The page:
The Jefferson Street Sound museum on Jefferson Street in Nashville, Tennessee on March 15, 2024. — AFP pic

‘My part of town’

Washington is not a musician himself, but he did own a record shop throughout the 1970s and grew up surrounded by artists, his friends including Jefferson Street fixtures like Herbert Hunter and Marion James.

He moved back to the neighbourhood in 2010, inspired by a newspaper article he’d seen in which a councilman friend of his said the only way to revitalise Jefferson Street was for Black folks to return and open businesses again.

“I need to move back to Jefferson Street—to my part of town,” Washington recalls thinking.

“And so that’s what I did.”

Friends of his including the late James — Nashville’s “Queen of the Blues” — encouraged him to open the museum in a bid to “do more about keeping our legacy going.”

“They said you could be the curator. And I said, ‘The curator? Now what does a curator do?’” he remembers with an infectious chuckle.

Well over a decade later, he says, “I’m still here on Jefferson Street representing the artists and musicians.”

Along with the museum, which officially opened in 2011, Washington operates a recording studio out of his home, along with a small performance space.

The building which housed the famous Club Baron on Jefferson Street on March 19, 2024 in Nashville, Tennessee. The building is now recognised as a historical landmark and a symbol of a once thriving Jefferson Street. — AFP pic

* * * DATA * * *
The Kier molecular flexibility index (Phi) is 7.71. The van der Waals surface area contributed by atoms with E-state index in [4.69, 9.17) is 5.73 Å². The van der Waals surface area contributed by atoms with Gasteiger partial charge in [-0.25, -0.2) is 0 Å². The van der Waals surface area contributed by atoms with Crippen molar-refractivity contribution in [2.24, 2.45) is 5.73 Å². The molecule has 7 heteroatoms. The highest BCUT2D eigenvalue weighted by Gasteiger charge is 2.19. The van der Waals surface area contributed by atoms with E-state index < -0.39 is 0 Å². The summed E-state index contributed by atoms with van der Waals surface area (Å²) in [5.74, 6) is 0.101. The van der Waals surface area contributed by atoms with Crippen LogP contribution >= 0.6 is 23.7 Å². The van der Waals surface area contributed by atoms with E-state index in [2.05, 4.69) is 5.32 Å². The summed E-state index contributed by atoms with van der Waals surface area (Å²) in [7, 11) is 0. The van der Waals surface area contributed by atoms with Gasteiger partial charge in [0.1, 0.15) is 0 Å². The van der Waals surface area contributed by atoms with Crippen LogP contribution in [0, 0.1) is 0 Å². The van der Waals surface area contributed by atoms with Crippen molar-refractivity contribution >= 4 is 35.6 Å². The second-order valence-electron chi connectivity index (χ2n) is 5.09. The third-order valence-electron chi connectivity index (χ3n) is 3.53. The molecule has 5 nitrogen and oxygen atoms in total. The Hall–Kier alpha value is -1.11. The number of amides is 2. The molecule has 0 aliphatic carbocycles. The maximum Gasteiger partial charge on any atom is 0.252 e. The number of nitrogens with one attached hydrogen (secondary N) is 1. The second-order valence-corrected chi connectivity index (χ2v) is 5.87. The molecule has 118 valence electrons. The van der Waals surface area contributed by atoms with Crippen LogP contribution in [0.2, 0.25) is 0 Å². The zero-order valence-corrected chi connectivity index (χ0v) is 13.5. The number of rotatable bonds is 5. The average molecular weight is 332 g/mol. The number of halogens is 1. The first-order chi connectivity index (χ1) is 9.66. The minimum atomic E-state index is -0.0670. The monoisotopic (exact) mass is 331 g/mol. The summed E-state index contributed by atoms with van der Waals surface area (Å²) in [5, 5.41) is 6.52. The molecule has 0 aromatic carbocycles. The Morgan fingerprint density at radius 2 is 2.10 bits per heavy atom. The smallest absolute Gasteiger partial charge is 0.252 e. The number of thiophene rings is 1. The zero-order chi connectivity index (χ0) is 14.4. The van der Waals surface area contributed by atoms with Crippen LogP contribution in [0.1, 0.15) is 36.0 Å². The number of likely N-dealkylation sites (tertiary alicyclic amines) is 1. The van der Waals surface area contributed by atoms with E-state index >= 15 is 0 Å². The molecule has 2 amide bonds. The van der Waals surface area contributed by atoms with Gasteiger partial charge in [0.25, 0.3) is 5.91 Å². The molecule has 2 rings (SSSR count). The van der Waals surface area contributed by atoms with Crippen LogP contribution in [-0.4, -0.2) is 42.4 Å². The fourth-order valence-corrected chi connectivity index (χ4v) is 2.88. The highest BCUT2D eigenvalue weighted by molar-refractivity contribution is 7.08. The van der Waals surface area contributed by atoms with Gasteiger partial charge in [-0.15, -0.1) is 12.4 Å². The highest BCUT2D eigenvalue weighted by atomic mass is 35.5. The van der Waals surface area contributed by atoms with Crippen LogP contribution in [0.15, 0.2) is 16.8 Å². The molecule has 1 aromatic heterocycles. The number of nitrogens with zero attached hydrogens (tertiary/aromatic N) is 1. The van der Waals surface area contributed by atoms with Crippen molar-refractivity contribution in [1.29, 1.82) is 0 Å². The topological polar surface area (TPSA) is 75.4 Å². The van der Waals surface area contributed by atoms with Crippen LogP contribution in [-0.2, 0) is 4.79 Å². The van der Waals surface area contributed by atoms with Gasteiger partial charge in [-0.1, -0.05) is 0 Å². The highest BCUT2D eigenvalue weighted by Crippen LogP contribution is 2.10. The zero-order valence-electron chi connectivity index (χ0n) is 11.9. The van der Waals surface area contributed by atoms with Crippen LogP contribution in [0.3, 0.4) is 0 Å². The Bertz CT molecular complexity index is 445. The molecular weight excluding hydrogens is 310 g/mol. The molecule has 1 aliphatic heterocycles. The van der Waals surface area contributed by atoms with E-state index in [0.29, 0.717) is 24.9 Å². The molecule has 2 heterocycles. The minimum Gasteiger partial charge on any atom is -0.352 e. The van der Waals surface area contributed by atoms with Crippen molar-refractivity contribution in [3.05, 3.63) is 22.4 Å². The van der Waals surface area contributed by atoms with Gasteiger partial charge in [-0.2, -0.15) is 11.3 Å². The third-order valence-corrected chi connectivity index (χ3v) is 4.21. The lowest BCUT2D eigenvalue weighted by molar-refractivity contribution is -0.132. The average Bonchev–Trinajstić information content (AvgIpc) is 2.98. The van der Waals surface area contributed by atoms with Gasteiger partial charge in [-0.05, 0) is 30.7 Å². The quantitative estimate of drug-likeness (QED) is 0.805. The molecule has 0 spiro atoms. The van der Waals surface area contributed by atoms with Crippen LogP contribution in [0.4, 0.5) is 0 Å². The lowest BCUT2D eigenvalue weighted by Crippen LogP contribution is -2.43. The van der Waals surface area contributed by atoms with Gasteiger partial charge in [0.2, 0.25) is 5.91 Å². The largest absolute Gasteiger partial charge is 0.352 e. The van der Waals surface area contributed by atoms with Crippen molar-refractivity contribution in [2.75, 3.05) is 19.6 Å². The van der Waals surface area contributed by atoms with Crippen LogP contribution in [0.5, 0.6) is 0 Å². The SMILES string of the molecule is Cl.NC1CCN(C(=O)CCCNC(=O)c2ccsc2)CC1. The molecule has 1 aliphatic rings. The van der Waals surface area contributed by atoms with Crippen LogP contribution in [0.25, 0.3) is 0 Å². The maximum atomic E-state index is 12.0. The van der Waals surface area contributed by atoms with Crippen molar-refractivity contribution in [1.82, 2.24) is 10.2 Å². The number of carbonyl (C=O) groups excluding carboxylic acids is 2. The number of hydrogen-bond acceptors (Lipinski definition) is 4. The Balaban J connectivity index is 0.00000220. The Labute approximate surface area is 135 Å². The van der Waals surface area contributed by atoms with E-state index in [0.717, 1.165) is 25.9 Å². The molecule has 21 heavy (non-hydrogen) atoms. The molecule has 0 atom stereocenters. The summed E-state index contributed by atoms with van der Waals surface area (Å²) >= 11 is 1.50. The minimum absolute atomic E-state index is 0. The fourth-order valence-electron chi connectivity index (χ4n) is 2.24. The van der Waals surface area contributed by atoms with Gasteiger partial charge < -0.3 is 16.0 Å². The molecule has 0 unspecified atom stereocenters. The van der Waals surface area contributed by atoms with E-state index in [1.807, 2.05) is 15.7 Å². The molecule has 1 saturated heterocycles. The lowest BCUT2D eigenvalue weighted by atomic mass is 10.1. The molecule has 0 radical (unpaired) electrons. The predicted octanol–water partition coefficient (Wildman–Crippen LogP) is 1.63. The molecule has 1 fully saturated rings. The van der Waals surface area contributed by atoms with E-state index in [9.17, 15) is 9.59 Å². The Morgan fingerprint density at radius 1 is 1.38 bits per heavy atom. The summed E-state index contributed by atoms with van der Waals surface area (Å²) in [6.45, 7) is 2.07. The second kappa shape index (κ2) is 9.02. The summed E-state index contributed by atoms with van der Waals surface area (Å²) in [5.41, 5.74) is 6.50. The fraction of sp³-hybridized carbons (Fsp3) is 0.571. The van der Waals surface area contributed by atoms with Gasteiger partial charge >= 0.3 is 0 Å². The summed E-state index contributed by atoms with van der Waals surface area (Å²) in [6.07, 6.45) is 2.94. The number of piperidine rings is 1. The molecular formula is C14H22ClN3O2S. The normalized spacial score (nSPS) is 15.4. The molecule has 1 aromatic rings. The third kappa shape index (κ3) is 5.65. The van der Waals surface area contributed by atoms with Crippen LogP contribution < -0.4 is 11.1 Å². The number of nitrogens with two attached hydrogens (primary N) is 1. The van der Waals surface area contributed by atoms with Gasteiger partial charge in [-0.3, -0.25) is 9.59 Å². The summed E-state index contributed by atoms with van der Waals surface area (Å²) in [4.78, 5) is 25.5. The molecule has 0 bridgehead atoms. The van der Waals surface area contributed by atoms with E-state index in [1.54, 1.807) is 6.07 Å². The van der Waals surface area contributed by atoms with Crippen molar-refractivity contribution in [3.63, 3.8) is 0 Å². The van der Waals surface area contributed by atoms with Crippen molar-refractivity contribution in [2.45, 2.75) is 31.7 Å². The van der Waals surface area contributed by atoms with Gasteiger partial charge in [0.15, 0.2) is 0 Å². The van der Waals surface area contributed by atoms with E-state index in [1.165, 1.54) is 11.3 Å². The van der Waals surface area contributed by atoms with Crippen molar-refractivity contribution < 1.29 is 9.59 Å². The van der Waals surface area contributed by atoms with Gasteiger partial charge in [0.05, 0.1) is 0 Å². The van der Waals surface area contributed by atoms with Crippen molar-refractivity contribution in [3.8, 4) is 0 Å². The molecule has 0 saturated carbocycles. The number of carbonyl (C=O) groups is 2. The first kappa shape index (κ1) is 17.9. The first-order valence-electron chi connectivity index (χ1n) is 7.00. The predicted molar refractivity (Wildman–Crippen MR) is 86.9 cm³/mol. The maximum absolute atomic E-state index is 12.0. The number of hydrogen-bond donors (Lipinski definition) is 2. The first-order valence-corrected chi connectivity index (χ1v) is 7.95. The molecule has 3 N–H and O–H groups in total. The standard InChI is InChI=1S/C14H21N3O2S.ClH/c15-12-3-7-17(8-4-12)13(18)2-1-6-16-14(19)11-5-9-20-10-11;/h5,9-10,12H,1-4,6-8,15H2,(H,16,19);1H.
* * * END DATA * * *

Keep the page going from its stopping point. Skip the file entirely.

The building which housed the famous Club Baron on Jefferson Street on March 19, 2024 in Nashville, Tennessee. The building is now recognised as a historical landmark and a symbol of a once thriving Jefferson Street. — AFP pic

Washington was integral to ensuring the Club Baron — where then up-and-comer Hendrix lost a famous guitar duel to Nashville bluesman Johnny Jones — would get protection via designation as a local historic landmark.

The building now is owned by the local Elks Club, a fraternal order, and efforts are underway to begin hosting shows there once more.

Today’s Nashville is “an aggressive city” compared to the city Washington knew growing up, he said, where high rollers call the shots.

“It’s sort of sad to see that all of this isn’t existing now,” Washington says, as he points out all the old haunts on a lot map hanging in his museum.

“My intention was to... encourage other businesses to move back to Jefferson Street, so we could pick up sort of where we left off at.”

“This little place has gotten attention,” Washington said. “There’s not a lot that’s going on publicly in this city that represents the Black community, and that’s what we’re representing.”

“It’s not huge, but I can see growth.” — ETX Studio

Lorenzo Washington, curator of the Jefferson Street Sound museum, points to a tree showing the history of clubs and the various musicians who played them in Nashville, Tennessee on March 15, 2024. — AFP pic
Lorenzo Washington, curator of the Jefferson Street Sound museum, points to a tree showing the history of clubs and the various musicians who played them in Nashville, Tennessee on March 15, 2024. — AFP pic